(Bloomberg) -- Petroleos Mexicanos is seeking financing from HSBC and Goldman Sachs Group Inc. in a deal that will tie funds to reducing greenhouse gas emissions.
The banks have reached a preliminary agreement to provide financing to Pemex linked to carbon emissions reduction goals as the Mexican state producer struggles under a liquidity crunch and faces increasing pressure from investors to improve its environmental track record, according to people with knowledge of the situation. The banks will provide about $1 billion, one of the people said.
The deal has yet to be finalized, the people said. Pemex and Goldman Sachs did not respond to a request for comment. HSBC declined to comment.
Andres Manuel Lopez Obrador’s government has stopped paying for the company’s debt service so far this year amid the spike in crude prices. Investors demand an extra 6.3 percentage points to hold Pemex dollar bonds due in 2050 over similarly dated Mexican sovereign debt.
The spread is the highest since the company issued the notes two years ago. The company is still struggling to pay suppliers after the sale of new notes from a debt swap flopped, underscoring concerns about its liquidity.
Pemex said in an earnings call in late July that it would invest $2 billion from its own resources and international credits to reduce methane emissions by 2% by 2024. Pemex’s gas flaring, which results in C02 emissions, rose 9.7% in the second quarter compared to the previous one. Last year, its scope 1 carbon emissions -- those directly generated by the company -- climbed 8% from a year earlier.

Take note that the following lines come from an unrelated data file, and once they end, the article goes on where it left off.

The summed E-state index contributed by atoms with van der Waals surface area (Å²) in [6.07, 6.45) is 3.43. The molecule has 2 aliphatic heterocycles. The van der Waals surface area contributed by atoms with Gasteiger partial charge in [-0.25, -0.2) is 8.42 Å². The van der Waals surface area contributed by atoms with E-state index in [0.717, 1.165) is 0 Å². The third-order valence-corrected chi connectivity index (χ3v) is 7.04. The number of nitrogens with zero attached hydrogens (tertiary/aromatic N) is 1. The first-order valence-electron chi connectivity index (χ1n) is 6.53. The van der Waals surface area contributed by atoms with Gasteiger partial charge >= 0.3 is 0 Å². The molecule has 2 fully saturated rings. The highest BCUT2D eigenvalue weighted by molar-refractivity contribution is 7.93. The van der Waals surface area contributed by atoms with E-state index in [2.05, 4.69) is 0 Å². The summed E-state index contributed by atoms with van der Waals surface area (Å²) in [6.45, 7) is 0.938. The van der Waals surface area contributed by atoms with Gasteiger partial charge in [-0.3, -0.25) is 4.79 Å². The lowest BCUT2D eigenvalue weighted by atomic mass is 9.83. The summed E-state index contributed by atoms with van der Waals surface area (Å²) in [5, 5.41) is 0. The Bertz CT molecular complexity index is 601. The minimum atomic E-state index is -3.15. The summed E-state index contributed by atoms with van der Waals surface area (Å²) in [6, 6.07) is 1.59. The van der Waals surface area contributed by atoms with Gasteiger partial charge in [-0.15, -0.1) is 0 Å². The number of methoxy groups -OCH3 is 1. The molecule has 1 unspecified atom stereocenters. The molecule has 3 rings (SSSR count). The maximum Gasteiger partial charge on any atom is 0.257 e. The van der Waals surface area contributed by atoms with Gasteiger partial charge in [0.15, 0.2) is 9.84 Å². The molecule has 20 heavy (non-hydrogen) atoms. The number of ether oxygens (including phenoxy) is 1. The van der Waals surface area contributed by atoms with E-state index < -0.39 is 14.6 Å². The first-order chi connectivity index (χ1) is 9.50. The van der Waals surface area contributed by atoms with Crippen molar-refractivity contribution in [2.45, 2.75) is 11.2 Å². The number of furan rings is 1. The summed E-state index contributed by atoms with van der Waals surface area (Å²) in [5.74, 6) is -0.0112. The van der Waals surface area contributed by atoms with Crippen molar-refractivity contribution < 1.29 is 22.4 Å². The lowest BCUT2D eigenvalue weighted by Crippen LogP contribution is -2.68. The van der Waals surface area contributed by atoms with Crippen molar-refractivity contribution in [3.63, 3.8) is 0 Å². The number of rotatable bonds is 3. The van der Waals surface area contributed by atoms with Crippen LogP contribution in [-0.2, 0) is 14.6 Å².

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Researchers at the Polytechnic University of Valencia in Spain have discovered two enormous methane leaks -- the second biggest contributor to global warming after carbon dioxide -- from a Pemex offshore oil platform. The leaks, in December and August, each contributed about 40,000 tons of methane released into the atmosphere, making them some of the largest emissions ever detected by new satellite technology, according to Itziar Irakulis-Loitxate, the lead researcher on the studies.
Pemex downplayed the size of the December methane leak, noting in a statement that the study’s authors misinterpreted nitrogen as methane gas, and said the gases were escaping for several hours, rather than several weeks. Irakulis-Loitxate told Bloomberg in an interview Pemex’s statement “had no basis” because the satellite technology specifically detects methane and would not confuse it with another substance such as nitrogen.
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Pemex has struggled to take advantage of crude prices to meet its capital spending needs. A commercial debt swap with suppliers for new notes in July was considered a flop, with Pemex raising less than it planned. A refinery project with a price tag that has topped $18 billion is also weighing on the company’s bonds.
In July, Moody’s Investors Service cut Pemex’s credit rating by a notch to four levels below investment grade. The company fell into junk after downgrades from major rating agencies in 2020 and 2019.
Pemex’s debt is the highest of any oil company, at $108.1 billion at the end of June. Since the start of Lopez Obrador’s presidency in 2018, Pemex has received more than $20 billion in capital injections and tax breaks.
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